# Is log(n) in complexity class P?

$\log(n)$ is not polynomial; is a problem solvable in $\mathcal{O}(\log n)$ time in P?

$n\times \log(n)$ is also not polynomial; is a problem solvable in $\mathcal{O}(n\times \log n)$ time in P?

If not, what complexity classes contain those problems?

The definitions I've found all refer to "polynomial time", not "at most polynomial time". This may be at odds with $\mathcal{O}$ being defined in terms of bounds, but I haven't found a source which clarifies the discrepancy.

• Just modify the algorithm to run longer. $\;$ – user12859 Feb 17 '15 at 19:11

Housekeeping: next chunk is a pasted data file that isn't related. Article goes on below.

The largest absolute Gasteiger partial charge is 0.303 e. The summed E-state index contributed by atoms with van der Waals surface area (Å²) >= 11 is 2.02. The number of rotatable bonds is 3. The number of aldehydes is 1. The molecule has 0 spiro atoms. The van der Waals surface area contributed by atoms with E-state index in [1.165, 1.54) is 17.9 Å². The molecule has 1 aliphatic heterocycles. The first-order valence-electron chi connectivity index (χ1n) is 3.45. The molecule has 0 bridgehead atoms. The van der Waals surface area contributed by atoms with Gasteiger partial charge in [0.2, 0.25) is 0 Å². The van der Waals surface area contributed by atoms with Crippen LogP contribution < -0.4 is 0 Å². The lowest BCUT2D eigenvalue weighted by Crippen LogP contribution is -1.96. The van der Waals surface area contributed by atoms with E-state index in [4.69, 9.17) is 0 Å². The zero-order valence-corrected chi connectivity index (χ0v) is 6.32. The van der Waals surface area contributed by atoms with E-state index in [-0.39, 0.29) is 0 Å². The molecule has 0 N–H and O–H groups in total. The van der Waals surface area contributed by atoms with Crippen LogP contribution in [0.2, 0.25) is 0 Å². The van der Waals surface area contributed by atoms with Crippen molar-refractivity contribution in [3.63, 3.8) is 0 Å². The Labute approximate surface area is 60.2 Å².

• Check the definition of $O$. – Raphael Feb 18 '15 at 8:17

$\mathcal{O}(\log n)$ is upper bounded by $\mathcal{O}(n)$, and $\mathcal{O}(n \log n )$ is upper bounded by $\mathcal{O}(n^2)$, therefore they are both in $P$.
• We have to be careful with the term "upper bounded" now. $n$ is not an upper bound of $10^{20} \log n$ in the usual sense, only asymptotically. – Raphael Feb 18 '15 at 8:19